In 1992 Columbus State Community College had really poor customer service. Long lines as the one pictured here from a customer service audit there; angry students; students who shuffled out the door; calls going unanswered and generally a core group of upset and frustrated students. If the school were open during snow students would try to call and get a busy signal or no one picking up. They did not know what to do with their courses or their anger. So CSCC asked Nina Reese to forma  group to answer calls coming in and try to make students happier with the way they were being treated on the phone.  Nineteen years later and with a sporadic focus on customer service now picked up again strongly by a new president, CSCC has cut its lines, reduced student frustration and anger and much if that is the result of its call center which is the best in the country. The new president will no doubt continue to build on the Canter’s success but will cause one center solution to end. Center director Nina Reese can no longer play the president because the new president is a man. He’ll have to answer his own phone. Even she can’t fake a man’s voice though she and her colleagues in the center can darn well do most anything else it seems.

If this article makes sense to you
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The Power of Retention
: More Customer Service for Higher Education
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N.Raisman & Associates is the leader in increasing student retention, enrollment and revenue through research training and customer service solutions to colleges, universities and career colleges in the US, Canada, and Europe as well as to businesses that seek to work with them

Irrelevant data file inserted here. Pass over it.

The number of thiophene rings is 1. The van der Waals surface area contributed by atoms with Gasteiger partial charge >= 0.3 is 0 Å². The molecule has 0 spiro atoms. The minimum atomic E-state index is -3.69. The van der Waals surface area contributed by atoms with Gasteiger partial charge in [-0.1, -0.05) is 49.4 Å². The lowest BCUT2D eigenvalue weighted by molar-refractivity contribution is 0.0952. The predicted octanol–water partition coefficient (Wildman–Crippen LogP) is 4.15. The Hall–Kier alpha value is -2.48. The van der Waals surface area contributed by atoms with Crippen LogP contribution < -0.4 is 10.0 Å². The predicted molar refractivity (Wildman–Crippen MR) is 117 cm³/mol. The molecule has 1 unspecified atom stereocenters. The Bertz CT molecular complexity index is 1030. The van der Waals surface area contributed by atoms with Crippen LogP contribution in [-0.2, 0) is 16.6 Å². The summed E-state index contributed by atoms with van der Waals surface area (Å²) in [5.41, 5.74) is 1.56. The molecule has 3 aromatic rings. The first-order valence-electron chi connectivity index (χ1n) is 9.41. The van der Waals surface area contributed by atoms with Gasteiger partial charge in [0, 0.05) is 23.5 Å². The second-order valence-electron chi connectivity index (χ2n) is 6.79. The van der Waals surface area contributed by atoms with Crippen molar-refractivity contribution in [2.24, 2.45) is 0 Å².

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Neal is a pleasure to work with – his depth of knowledge and engaging, approachable style creates a strong connection with attendees. He goes beyond the typical, “show up, talk, and leave” experience that some professional speakers use. He “walks the talk” with his passion for customer service. We exchanged multiple emails prior to the event, with his focus being on meeting our needs, understanding our organization and creating a customized presentation. Neal also attended and actively participated in our evening-before team-building event, forging positive relationships with attendees – truly getting to know them. Personable, knowledgeable, down-to-earth and inspiring…. " Jean Wolfe, Training Manager, Davenport University

“We had hoped we’d improve our retention by 3% but with the help of Dr. Raisman, we increased it by 5%. Rachel Albert, Provost, University of Maine-Farmington
“Thank you so much for the wonderful workshop at Lincoln Technical Institute. It served to re-center ideas in a great way. I perceived it to be a morale booster, breath of fresh air, and a burst of passion.” Shelly S, Faculty Member, Lincoln Technical Institute

“Neal led a retreat that initiated customer service and retention as a real focus for us and gave us a clear plan. Then he followed up with presentations and workshops that kicked us all into high gear. We recommend with no reservations; just success.” Susan Mesheau, Executive Director U First: Integrated Recruitment & Retention University of New Brunswick, Canada


Outsource Call Center said...

Good to hear that! Glad that there are still companies who have good customer service. Anyway, I enjoyed reading it. Thanks for sharing this post.


Doris Dimaggio said...

I am happy to know that you did that work. I think most of the call centers are giving good customer service. Wish your success.

Doris R. Dimaggio
customer service call center